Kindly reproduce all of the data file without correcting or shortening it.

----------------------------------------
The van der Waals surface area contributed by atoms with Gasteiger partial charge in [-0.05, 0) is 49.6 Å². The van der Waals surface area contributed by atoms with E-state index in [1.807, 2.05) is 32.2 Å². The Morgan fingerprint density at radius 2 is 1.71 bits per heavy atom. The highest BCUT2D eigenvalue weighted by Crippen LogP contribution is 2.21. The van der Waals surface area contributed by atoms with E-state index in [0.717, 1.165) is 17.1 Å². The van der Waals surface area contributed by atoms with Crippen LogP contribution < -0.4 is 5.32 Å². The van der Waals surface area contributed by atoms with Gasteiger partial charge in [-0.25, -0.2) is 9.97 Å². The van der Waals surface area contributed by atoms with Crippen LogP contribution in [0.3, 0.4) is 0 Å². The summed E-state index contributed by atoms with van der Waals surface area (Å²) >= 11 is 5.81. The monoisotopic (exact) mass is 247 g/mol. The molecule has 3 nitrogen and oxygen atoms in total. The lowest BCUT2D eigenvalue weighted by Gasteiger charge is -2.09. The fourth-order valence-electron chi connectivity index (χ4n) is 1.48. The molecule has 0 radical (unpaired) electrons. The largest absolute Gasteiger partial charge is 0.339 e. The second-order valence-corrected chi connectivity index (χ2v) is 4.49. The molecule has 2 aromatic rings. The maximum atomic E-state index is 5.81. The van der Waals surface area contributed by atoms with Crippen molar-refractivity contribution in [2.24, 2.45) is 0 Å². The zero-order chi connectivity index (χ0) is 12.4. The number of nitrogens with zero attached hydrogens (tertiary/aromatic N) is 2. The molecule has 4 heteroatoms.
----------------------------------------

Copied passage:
The van der Waals surface area contributed by atoms with Gasteiger partial charge in [-0.05, 0) is 49.6 Å². The van der Waals surface area contributed by atoms with E-state index in [1.807, 2.05) is 32.2 Å². The Morgan fingerprint density at radius 2 is 1.71 bits per heavy atom. The highest BCUT2D eigenvalue weighted by Crippen LogP contribution is 2.21. The van der Waals surface area contributed by atoms with E-state index in [0.717, 1.165) is 17.1 Å². The van der Waals surface area contributed by atoms with Crippen LogP contribution < -0.4 is 5.32 Å². The van der Waals surface area contributed by atoms with Gasteiger partial charge in [-0.25, -0.2) is 9.97 Å². The van der Waals surface area contributed by atoms with Crippen LogP contribution in [0.3, 0.4) is 0 Å². The summed E-state index contributed by atoms with van der Waals surface area (Å²) >= 11 is 5.81. The monoisotopic (exact) mass is 247 g/mol. The molecule has 3 nitrogen and oxygen atoms in total. The lowest BCUT2D eigenvalue weighted by Gasteiger charge is -2.09. The fourth-order valence-electron chi connectivity index (χ4n) is 1.48. The molecule has 0 radical (unpaired) electrons. The largest absolute Gasteiger partial charge is 0.339 e. The second-order valence-corrected chi connectivity index (χ2v) is 4.49. The molecule has 2 aromatic rings. The maximum atomic E-state index is 5.81. The van der Waals surface area contributed by atoms with Crippen molar-refractivity contribution in [2.24, 2.45) is 0 Å². The zero-order chi connectivity index (χ0) is 12.4. The number of nitrogens with zero attached hydrogens (tertiary/aromatic N) is 2. The molecule has 4 heteroatoms.